Espinal Hails Affordable NYCHA Senior Housing


A former New York City Housing Authority (NYCHA) parking lot is getting new life this week in the form of affordable housing.

City Councilman Rafael Espinal (D-Bushwick, Cypress Hills, East New York) announced a 100% affordable senior housing project on a parcel in Bushwick at NYCHA’s Hope Gardens (Bushwick II project) on Linden Street between Wilson & Knickerbocker avenues.

The project is part of Mayor Bill de Blasio’s NextGeneration Seniors First initiative, that aims to increase the amount of senior housing across the city. The project was first announced back in October of 2017 and in total, will double senior public housing over an extended 12-year Housing New York Plan, serving 30,000 senior households by 2026.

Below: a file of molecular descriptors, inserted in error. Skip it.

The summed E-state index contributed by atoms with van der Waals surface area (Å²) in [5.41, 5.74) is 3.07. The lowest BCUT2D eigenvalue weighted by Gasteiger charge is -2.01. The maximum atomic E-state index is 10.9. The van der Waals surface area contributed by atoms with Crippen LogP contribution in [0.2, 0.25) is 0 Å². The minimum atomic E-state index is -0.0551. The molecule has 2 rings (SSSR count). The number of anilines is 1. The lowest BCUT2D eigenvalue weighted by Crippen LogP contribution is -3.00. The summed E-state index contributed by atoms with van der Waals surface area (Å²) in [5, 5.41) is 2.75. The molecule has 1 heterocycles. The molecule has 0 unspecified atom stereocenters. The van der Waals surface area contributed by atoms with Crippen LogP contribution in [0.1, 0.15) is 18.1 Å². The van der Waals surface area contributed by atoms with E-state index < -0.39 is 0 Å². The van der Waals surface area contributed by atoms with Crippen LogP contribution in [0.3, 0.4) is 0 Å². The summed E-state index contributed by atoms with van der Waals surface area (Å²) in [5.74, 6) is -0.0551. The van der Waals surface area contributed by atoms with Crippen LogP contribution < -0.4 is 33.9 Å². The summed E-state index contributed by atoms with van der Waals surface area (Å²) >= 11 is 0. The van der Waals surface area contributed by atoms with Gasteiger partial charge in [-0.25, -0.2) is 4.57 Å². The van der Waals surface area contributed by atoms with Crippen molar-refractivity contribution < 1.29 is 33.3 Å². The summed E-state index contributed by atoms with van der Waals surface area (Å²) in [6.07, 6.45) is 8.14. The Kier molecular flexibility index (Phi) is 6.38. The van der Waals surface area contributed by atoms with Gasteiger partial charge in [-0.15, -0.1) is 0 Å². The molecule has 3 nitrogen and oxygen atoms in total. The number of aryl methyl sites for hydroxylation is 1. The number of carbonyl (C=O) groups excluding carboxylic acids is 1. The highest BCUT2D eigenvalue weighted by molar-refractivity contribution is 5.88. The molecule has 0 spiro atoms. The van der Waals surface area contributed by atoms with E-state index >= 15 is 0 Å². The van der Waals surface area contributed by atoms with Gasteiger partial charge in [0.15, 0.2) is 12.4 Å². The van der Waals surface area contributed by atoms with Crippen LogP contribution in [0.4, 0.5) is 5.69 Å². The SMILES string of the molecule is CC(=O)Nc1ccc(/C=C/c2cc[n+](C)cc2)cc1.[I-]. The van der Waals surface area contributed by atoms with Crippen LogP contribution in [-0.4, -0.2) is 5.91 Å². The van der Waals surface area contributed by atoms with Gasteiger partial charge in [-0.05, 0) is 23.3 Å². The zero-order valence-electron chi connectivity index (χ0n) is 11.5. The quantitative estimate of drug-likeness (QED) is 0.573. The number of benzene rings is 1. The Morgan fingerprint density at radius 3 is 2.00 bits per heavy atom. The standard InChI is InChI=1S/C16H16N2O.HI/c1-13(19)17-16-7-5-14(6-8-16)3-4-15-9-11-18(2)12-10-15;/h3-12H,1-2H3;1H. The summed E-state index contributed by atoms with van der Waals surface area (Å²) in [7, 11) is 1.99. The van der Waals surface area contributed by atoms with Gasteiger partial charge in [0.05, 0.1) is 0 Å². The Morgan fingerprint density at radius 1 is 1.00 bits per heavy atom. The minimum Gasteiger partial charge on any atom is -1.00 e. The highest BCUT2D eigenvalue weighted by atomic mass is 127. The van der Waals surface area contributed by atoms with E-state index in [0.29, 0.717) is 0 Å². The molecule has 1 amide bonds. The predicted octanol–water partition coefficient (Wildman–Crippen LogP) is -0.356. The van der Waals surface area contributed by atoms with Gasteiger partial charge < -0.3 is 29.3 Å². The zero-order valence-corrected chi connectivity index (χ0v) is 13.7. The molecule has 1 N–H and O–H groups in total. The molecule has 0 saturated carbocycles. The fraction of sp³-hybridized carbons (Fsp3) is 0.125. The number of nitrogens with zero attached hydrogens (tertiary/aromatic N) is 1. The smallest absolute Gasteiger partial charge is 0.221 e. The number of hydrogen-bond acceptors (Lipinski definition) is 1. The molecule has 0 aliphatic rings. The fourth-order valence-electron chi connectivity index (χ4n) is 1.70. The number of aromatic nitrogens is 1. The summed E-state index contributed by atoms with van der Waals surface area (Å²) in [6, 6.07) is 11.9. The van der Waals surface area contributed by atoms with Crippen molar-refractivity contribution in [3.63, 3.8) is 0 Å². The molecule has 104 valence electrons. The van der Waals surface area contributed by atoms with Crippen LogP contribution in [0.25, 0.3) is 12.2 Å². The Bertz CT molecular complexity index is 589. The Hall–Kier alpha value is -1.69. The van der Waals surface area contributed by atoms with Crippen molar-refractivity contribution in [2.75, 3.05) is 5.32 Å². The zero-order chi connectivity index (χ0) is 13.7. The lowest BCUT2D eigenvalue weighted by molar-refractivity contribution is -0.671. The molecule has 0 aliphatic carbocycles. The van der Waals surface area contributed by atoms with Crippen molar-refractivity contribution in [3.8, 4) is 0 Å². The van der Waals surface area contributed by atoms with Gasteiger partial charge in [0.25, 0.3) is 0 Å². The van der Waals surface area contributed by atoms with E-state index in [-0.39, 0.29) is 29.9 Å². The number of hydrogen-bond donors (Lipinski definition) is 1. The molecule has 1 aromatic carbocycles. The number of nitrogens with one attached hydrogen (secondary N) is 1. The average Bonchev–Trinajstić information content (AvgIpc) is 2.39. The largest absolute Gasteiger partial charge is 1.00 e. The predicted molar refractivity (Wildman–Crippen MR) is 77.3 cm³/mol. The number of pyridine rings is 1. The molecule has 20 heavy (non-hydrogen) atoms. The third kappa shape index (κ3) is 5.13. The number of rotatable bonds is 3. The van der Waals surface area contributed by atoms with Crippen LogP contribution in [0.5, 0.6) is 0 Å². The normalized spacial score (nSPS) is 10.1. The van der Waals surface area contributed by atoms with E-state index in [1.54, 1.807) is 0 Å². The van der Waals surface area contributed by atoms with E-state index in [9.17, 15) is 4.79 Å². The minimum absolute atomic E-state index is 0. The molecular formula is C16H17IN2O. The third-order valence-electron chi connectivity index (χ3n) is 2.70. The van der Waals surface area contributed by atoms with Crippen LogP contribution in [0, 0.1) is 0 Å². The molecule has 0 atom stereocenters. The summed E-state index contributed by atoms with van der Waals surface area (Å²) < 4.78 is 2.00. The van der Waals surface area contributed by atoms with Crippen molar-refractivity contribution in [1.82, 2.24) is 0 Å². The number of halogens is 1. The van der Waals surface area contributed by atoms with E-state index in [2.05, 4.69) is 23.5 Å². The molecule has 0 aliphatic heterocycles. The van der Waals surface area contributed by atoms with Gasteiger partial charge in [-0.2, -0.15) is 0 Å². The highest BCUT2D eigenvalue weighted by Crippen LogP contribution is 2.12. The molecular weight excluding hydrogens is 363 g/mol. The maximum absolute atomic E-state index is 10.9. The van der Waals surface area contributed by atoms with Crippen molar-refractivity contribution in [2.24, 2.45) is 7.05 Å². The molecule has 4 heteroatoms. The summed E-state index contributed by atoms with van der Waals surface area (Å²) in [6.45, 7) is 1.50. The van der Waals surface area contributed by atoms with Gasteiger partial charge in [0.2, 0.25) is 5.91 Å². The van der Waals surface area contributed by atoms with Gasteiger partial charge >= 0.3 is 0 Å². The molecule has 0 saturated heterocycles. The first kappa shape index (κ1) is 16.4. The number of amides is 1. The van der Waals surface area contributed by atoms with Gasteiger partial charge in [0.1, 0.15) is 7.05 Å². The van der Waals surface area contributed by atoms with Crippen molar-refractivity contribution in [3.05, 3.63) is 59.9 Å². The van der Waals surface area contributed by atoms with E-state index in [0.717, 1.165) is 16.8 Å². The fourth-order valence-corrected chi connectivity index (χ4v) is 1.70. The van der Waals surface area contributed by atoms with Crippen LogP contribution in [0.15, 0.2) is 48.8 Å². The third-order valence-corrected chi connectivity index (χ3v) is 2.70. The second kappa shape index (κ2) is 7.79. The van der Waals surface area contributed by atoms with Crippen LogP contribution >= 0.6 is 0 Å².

City Councilman Rafael Espinal Jr.

The housing project at Hope Gardens is expected to bring 100 new completely affordable senior housing units to the area and is the first of three projects dedicated to the elderly NYCHA tenants. The other two affordable senior housing projects included in the first round of the initiative are underused NYCHA sites at the Sotomayor Houses (Bronx) and Baruch Houses (Manhattan).

Once all three projects are completed they will total 300 new senior units. The number of seniors in New York is projected to grow by 40 percent by 2040.

“The lot at Hope Gardens is among the first of three projects slated to be used for affordable senior housing,” said Espinal.

The Bushwick II project announcement was the last stop on Espinal’s tour to bring attention to NYCHA’s lack of affordable senior living developments. The North Brooklyn Councilman also joined residents in unveiling a map displaying 200 buildable lots on NYCHA properties for seniors.

Espinal will call on the mayor to further fund the public housing authority that in recent months has been faced with a series of controversies including the resignation of NYCHA Head Shola Olatoye in the face of fraudulent lead inspections and a heating crisis that left some 320,000 of the 390,000 public housing residents without heat or hot water this past Winter.